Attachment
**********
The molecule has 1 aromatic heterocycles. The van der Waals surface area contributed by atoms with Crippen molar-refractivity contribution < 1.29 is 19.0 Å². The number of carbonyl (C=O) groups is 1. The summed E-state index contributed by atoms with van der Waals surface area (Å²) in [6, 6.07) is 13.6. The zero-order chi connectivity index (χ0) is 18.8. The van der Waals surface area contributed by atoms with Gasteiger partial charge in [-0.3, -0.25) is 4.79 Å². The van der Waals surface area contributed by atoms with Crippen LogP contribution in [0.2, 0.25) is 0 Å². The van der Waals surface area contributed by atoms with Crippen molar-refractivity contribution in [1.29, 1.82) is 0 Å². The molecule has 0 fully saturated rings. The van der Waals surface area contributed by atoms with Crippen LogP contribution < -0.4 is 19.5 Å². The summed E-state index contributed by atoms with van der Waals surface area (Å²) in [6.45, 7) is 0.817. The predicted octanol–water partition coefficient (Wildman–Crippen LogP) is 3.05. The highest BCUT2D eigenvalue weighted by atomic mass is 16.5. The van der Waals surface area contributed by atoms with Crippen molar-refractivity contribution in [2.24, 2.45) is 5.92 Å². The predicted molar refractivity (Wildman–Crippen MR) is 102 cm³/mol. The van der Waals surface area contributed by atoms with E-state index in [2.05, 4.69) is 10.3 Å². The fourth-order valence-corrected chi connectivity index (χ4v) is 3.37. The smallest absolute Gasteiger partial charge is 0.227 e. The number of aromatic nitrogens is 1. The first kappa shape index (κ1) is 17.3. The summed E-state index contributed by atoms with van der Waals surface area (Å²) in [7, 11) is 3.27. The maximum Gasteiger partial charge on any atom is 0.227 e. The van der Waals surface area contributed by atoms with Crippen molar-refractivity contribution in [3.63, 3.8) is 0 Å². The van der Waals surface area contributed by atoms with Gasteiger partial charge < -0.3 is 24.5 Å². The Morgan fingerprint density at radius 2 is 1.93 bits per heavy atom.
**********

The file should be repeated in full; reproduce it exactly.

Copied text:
The molecule has 1 aromatic heterocycles. The van der Waals surface area contributed by atoms with Crippen molar-refractivity contribution < 1.29 is 19.0 Å². The number of carbonyl (C=O) groups is 1. The summed E-state index contributed by atoms with van der Waals surface area (Å²) in [6, 6.07) is 13.6. The zero-order chi connectivity index (χ0) is 18.8. The van der Waals surface area contributed by atoms with Gasteiger partial charge in [-0.3, -0.25) is 4.79 Å². The van der Waals surface area contributed by atoms with Crippen LogP contribution in [0.2, 0.25) is 0 Å². The van der Waals surface area contributed by atoms with Crippen molar-refractivity contribution in [1.29, 1.82) is 0 Å². The molecule has 0 fully saturated rings. The van der Waals surface area contributed by atoms with Crippen LogP contribution < -0.4 is 19.5 Å². The summed E-state index contributed by atoms with van der Waals surface area (Å²) in [6.45, 7) is 0.817. The predicted octanol–water partition coefficient (Wildman–Crippen LogP) is 3.05. The highest BCUT2D eigenvalue weighted by atomic mass is 16.5. The van der Waals surface area contributed by atoms with Crippen molar-refractivity contribution in [2.24, 2.45) is 5.92 Å². The predicted molar refractivity (Wildman–Crippen MR) is 102 cm³/mol. The van der Waals surface area contributed by atoms with E-state index in [2.05, 4.69) is 10.3 Å². The fourth-order valence-corrected chi connectivity index (χ4v) is 3.37. The smallest absolute Gasteiger partial charge is 0.227 e. The number of aromatic nitrogens is 1. The first kappa shape index (κ1) is 17.3. The summed E-state index contributed by atoms with van der Waals surface area (Å²) in [7, 11) is 3.27. The maximum Gasteiger partial charge on any atom is 0.227 e. The van der Waals surface area contributed by atoms with Crippen molar-refractivity contribution in [3.63, 3.8) is 0 Å². The van der Waals surface area contributed by atoms with Gasteiger partial charge < -0.3 is 24.5 Å². The Morgan fingerprint density at radius 2 is 1.93 bits per heavy atom.